Egypt’s police have killed a senior Muslim Brotherhood leader and another member of the outlawed movement in a firefight in the capital of Cairo.
Egypt’s Interior Ministry said early on Tuesday that it shot dead the 61-year-old Mohamed Kamal, a member of Brotherhood’s top leadership Guidance Bureau, a day before. Kamal, it said, was responsible for the group’s “armed wing.” Yasser Shehata, another leader of the group, was also killed in the raid that was conducted by the police on an apartment in Bassateen neighborhood of Cairo after being informed it was used by the leaders as a headquarters.
The Muslim Brotherhood had reported on its social media accounts on Monday afternoon that Kamal had disappeared.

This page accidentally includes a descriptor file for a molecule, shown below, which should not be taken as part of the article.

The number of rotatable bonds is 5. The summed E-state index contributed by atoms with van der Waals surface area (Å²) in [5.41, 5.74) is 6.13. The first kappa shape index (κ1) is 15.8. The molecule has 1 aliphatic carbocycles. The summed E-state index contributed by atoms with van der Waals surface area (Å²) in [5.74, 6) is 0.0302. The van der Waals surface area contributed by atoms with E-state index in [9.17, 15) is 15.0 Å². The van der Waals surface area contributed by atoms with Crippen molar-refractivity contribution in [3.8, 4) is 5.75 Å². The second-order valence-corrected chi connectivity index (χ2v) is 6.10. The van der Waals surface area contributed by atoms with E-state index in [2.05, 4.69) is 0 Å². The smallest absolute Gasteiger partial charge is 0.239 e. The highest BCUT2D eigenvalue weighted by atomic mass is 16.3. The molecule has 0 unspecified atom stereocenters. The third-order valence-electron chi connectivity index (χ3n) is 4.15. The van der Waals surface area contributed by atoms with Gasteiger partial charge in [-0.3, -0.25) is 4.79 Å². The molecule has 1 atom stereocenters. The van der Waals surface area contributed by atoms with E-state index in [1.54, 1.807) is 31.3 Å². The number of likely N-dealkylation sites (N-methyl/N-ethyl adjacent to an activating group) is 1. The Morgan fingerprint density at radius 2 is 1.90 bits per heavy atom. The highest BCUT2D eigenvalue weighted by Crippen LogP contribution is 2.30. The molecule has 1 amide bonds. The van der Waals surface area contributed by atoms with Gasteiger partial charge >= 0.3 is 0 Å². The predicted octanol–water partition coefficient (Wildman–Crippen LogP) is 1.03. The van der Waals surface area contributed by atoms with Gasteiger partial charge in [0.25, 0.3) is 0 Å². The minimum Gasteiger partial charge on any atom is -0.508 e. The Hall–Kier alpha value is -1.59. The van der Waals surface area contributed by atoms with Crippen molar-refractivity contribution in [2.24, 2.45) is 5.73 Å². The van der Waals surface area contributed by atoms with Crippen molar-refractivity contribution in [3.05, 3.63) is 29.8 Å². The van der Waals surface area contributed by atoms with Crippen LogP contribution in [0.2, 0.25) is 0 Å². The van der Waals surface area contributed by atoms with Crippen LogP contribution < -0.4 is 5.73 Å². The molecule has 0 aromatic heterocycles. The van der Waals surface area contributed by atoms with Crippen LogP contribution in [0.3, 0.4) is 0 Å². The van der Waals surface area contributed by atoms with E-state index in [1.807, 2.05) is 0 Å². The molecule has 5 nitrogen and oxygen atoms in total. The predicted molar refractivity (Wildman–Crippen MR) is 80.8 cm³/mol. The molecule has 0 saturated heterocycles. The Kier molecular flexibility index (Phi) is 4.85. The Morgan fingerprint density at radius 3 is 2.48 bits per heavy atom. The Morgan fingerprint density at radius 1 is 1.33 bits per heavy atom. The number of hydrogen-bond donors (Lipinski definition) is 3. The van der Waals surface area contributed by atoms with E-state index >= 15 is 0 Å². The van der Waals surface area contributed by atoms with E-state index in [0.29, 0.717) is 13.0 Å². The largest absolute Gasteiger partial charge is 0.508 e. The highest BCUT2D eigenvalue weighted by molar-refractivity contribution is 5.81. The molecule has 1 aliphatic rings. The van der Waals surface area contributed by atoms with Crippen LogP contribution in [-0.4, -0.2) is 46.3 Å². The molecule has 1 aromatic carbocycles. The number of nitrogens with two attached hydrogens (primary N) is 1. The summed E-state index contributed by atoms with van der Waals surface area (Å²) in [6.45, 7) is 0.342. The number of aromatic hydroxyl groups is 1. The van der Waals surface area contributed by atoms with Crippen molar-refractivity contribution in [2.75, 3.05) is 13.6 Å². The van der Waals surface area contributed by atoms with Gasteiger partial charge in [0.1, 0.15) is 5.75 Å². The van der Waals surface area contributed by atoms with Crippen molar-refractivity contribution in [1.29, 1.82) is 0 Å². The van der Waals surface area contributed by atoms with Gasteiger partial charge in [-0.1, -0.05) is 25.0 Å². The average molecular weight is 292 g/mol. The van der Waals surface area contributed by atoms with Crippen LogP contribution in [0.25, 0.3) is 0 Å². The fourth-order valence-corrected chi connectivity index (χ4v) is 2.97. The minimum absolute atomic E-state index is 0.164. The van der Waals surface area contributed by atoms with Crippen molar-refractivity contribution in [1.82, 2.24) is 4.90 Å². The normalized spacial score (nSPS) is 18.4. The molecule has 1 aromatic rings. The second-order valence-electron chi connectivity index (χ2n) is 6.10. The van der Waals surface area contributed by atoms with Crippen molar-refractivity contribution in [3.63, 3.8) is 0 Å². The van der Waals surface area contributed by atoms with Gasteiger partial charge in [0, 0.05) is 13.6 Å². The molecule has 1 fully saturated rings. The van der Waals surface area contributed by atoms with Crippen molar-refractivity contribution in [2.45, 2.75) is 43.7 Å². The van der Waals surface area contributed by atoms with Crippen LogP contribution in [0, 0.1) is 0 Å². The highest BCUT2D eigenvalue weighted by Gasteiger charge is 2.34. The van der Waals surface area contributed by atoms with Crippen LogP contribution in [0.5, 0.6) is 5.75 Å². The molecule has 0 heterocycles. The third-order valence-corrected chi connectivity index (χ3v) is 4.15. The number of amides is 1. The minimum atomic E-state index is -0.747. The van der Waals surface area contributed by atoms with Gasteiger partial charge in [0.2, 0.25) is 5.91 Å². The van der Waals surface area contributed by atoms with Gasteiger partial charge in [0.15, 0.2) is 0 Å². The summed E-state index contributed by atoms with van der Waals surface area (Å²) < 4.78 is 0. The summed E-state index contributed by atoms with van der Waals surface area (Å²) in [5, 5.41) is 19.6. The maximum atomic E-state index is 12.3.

According to the ministry, Kamal had received life sentence on two counts in absentia. Shehata had been handed down a 10-year prison sentence in absentia as well.
The government has labelled the Muslim Brotherhood as a “terrorist organization” following a military coup in July 2013 against Egypt’s first democratically-elected President Mohamed Morsi, who was affiliated to the Brotherhood.
The coup against Morsi was led by then army chief and now President Abdel-Fattah el-Sisi, who also launched a brutal crackdown on all Brotherhood members and supporters across the country.
Tens of thousands were arrested and many others killed or injured during numerous protest rallies that followed Morsi’s ouster.
The Brotherhood has strongly rejected terrorism allegations. It continues to insist that it is committed to peaceful means of activism in its efforts to reverse the ouster and imprisonment of Morsi, who has also been sentenced to death by an Egyptian court.